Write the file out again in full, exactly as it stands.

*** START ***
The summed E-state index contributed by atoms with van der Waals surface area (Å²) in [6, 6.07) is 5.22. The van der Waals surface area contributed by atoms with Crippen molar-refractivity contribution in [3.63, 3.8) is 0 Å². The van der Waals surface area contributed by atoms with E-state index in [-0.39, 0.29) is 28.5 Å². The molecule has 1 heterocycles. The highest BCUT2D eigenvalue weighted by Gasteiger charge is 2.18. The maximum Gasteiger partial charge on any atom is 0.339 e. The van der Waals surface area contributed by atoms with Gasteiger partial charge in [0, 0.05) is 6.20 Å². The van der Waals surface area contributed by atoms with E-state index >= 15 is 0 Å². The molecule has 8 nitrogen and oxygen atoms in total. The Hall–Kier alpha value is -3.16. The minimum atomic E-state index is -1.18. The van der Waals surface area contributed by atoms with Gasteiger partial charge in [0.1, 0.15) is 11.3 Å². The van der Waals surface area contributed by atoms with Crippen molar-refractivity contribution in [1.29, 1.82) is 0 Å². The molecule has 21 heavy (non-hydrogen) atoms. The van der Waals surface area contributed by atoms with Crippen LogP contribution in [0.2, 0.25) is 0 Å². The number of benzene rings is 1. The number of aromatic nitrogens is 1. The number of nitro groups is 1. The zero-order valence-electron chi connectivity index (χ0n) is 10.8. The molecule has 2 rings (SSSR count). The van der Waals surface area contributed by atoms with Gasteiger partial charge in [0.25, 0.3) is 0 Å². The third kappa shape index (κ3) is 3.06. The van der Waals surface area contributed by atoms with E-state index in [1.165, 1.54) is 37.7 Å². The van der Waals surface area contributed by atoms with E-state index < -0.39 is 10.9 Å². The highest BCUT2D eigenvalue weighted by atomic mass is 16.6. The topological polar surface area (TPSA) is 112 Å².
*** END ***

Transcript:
The summed E-state index contributed by atoms with van der Waals surface area (Å²) in [6, 6.07) is 5.22. The van der Waals surface area contributed by atoms with Crippen molar-refractivity contribution in [3.63, 3.8) is 0 Å². The van der Waals surface area contributed by atoms with E-state index in [-0.39, 0.29) is 28.5 Å². The molecule has 1 heterocycles. The highest BCUT2D eigenvalue weighted by Gasteiger charge is 2.18. The maximum Gasteiger partial charge on any atom is 0.339 e. The van der Waals surface area contributed by atoms with Gasteiger partial charge in [0, 0.05) is 6.20 Å². The van der Waals surface area contributed by atoms with E-state index >= 15 is 0 Å². The molecule has 8 nitrogen and oxygen atoms in total. The Hall–Kier alpha value is -3.16. The minimum atomic E-state index is -1.18. The van der Waals surface area contributed by atoms with Gasteiger partial charge in [0.1, 0.15) is 11.3 Å². The van der Waals surface area contributed by atoms with Crippen molar-refractivity contribution in [1.29, 1.82) is 0 Å². The molecule has 21 heavy (non-hydrogen) atoms. The van der Waals surface area contributed by atoms with Crippen LogP contribution in [0.2, 0.25) is 0 Å². The number of benzene rings is 1. The number of aromatic nitrogens is 1. The number of nitro groups is 1. The zero-order valence-electron chi connectivity index (χ0n) is 10.8. The molecule has 2 rings (SSSR count). The van der Waals surface area contributed by atoms with Gasteiger partial charge in [0.25, 0.3) is 0 Å². The third kappa shape index (κ3) is 3.06. The van der Waals surface area contributed by atoms with E-state index in [1.165, 1.54) is 37.7 Å². The van der Waals surface area contributed by atoms with E-state index < -0.39 is 10.9 Å². The highest BCUT2D eigenvalue weighted by atomic mass is 16.6. The topological polar surface area (TPSA) is 112 Å².